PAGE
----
3. Invisible Zinc 4HR Water Resistant SPF30 $29.95
From the leading mineral filter range in Australia which is fronted by perennial beach bunny Elle Macpherson. Developed for sport and active use, it requires a little rubbing in, but once applied it stays put and unlike chemical filters the micronised zinc reflects rather than absorbs and disperses UV rays. Invisible Zinc also makes good facial tints. For stockists ph 0508 375394.
4. Dermalogica Sport SPF50 $52
A lightweight yet moisturising feel that won't leave you greasy. The water resistance is only 40 minutes, but the best feature is that, as with other Dermalogica products, this uses so-called smart booster technology, which - when it is exposed to UV rays - bursts open encapsulated active vitamins to offer skin more free-radical protection.
This booster combines with chemical filters to enhance protection without the need to resort to products with very high concentrations of potentially irritating ingredients. From selected salons and skin centres or online, see dermalogica.co.nz.
Freshen up with sunscreens that don't smell of coconut or like chemical concoctions.
5. Sol Scents in SPF30 Cucumber Melon $18
A new to New Zealand sunscreen from a refreshing seven-strong American scent selection including Angelica, Flower Blast and Raspberry Dream. The aroma essences are wrapped round a traditional chemical filter in a light creamy mix. From selected pharmacies and department stores, ph 0508 734 466.
6. Coola SPF35 Citrus Mimosa Sunscreen Sport Spray $50
This sheer spray smells and looks great and I rattled through a can of it happily in Fiji recently, but its positioning as "organic suncare" is likely to surprise customers who take from this that they are buying a natural product.
While Coola is an innovative brand which uses antioxidant-infused plant-based ingredients - containing "97 per cent organic inactives" - a close reading of the back of the can shows that more than 20 per cent of the contents are actually "active" sunscreening ingredients, in this case standard chemical filters.
If you wish to avoid these then you should look for a mineral sunscreen, but scrutinise the labelling of all brands carefully, as some promoted as mineral products also combine both types of filters to maximise their effectiveness.
California-based Coola does offer a separate and convincing line with minerals, including facial tints fragranced with natural rose essence and cucumber. For salon stockists ph 0800 223 288.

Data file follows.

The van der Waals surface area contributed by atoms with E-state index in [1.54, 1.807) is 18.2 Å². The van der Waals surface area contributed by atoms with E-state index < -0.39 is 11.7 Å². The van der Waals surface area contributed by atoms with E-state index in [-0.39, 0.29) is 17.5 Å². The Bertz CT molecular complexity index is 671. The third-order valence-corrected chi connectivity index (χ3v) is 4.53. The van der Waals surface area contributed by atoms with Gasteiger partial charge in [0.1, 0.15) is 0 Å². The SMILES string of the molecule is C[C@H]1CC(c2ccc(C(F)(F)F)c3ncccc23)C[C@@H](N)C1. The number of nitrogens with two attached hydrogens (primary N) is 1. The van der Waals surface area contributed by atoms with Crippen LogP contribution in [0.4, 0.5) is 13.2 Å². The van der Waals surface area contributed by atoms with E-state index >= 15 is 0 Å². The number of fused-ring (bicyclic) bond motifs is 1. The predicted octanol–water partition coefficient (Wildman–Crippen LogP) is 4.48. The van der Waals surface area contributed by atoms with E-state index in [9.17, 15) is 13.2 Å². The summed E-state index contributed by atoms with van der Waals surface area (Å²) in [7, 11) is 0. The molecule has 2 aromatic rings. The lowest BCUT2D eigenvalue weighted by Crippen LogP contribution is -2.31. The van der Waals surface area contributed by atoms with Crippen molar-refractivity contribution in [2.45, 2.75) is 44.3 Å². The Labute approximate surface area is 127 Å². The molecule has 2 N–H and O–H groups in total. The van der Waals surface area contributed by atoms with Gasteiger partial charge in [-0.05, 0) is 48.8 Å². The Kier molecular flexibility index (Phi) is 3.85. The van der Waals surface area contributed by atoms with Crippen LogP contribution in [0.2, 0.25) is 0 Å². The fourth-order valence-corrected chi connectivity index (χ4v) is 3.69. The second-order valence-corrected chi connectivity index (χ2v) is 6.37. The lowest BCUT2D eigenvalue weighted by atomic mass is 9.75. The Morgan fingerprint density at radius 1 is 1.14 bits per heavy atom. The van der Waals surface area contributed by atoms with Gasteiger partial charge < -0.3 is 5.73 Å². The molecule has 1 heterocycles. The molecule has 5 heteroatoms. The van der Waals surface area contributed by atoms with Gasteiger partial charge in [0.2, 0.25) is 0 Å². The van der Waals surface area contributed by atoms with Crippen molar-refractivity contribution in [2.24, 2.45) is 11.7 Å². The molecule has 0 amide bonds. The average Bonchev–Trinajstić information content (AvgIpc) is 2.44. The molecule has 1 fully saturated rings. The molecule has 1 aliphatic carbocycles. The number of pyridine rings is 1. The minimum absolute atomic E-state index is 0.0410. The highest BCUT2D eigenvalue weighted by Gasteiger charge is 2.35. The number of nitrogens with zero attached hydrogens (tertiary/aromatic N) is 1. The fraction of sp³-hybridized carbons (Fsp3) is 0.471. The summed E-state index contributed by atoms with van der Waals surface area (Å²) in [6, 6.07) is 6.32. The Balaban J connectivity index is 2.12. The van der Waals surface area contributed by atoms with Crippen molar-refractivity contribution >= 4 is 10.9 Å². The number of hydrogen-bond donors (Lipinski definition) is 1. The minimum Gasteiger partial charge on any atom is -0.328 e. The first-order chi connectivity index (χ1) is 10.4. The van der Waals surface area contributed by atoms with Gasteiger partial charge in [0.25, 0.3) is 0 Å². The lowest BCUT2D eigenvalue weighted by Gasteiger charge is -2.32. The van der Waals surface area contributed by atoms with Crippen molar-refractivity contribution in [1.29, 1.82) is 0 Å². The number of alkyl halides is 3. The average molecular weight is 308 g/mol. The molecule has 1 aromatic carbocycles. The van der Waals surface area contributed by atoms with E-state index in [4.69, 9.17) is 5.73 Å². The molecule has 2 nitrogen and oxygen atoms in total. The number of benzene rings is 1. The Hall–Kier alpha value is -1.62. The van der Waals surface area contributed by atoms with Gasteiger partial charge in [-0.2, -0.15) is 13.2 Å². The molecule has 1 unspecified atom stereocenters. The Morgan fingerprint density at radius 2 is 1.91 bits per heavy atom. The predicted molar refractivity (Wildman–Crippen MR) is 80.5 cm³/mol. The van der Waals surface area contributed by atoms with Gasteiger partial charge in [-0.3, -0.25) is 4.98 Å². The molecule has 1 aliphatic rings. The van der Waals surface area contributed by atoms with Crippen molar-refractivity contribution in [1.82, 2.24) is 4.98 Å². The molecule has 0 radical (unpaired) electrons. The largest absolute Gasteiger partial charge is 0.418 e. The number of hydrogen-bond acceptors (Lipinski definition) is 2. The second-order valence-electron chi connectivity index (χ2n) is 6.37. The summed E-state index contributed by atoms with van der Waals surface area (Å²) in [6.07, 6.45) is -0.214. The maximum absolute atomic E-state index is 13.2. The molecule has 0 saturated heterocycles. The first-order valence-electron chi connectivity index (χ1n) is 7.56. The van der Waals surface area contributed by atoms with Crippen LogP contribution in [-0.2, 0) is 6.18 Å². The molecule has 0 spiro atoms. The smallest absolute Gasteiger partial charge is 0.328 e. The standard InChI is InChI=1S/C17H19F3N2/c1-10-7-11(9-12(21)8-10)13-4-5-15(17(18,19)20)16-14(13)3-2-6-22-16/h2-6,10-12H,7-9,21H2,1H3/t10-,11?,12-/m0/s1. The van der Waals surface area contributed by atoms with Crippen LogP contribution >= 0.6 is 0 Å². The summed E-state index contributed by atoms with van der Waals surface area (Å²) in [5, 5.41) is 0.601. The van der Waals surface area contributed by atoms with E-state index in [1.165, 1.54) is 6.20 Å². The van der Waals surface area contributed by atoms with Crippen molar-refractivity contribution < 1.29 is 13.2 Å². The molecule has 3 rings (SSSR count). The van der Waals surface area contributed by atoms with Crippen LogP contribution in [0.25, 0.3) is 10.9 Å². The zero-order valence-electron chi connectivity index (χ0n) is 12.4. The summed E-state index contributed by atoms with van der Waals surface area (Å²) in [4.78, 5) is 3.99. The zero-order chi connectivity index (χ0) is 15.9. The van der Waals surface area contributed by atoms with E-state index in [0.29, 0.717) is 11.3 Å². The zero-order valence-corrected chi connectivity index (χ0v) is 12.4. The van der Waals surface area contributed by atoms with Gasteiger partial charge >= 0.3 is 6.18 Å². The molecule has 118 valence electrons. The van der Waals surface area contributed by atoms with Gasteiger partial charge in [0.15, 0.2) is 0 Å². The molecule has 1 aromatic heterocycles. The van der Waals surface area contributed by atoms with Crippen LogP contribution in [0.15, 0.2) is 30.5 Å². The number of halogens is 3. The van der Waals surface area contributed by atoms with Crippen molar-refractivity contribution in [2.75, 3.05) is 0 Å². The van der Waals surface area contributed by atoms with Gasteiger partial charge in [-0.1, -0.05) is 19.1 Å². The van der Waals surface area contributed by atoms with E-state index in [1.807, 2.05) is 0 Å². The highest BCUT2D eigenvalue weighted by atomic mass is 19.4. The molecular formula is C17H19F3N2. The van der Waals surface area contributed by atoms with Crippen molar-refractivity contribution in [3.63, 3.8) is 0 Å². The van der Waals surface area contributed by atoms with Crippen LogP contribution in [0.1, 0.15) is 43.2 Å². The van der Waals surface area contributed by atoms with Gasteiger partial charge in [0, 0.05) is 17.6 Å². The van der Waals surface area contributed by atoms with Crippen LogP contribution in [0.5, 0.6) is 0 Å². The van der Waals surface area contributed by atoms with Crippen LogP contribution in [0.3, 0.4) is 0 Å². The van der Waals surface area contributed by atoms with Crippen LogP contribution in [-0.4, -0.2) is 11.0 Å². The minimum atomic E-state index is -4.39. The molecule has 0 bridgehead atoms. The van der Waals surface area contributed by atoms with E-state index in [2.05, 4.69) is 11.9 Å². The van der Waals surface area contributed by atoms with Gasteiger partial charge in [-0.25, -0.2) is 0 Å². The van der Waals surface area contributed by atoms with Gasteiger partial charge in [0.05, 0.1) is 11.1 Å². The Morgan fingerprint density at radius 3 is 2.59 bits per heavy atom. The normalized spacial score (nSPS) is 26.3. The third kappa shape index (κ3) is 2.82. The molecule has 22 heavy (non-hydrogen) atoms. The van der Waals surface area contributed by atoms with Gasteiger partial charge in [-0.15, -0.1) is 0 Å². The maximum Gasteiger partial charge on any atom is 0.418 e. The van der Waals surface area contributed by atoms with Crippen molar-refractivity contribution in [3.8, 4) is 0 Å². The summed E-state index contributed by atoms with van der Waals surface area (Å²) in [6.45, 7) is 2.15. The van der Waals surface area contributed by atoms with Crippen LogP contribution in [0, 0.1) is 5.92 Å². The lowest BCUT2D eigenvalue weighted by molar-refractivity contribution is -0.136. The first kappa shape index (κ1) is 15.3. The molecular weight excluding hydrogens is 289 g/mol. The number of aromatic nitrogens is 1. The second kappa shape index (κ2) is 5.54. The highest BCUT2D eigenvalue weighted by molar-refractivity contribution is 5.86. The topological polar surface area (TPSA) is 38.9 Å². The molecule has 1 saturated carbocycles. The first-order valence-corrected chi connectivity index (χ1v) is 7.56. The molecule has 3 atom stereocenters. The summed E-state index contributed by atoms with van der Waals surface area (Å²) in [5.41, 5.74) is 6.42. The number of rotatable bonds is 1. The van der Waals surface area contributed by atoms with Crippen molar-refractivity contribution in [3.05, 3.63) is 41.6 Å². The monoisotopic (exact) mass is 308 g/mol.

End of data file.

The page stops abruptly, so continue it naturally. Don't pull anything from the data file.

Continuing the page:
Targeted sunscreens offer skincare benefits alongside protection.
7. Kiehl's Ultra Light SPF50 Sunscreen $62
Oil-free mix of mineral and chemical filters for a sheer effect, with added antioxidants to assist the anti-ageing fight and boost skin clarity. From Smith & Caughey's and Kiehl's Britomart.
Check out Clinique and Dermalogica's ranges for other vitamin-enhanced, oil-free care options, plus sound selections for sensitive skin. An economical sheer choice is Nivea's popular Light Feel Every Day SPF30, with this combination screen now available in a handy tube for $11.99.
8. Prevage SPF50 Triple Defence Shield $155
This is an is an example of a sunscreen extension from a successful skincare franchise. Prevage with its idebenone was a breakthrough antioxidant treatment range which has grown to include this nifty brush-on product said to guard against infra-red-A radiation as well as UVA and UVB. From Elizabeth Arden counters in Farmers and selected pharmacies.
Lancome has also expanded its antioxidant-based anti-ageing push into specialised sunscreens with its Genefique franchise.
9. Elta MD UV Clear SPF46 $55
This mineral filter sunscreen is for skins prone to acne, rosacea and hyperpigmentation and includes 5 per cent niacinamide (vitamin B3) to help reduce blemishes and discolouration.
The American dermatologist-developed range includes another sunscreen for skins that have been recently resurfaced plus options for less traumatised skin types. I've used Elta MD on and off for several years and love that I don't need moisturiser underneath and foundation sits happily on top. From Prescription Skincare, ph 529 5784.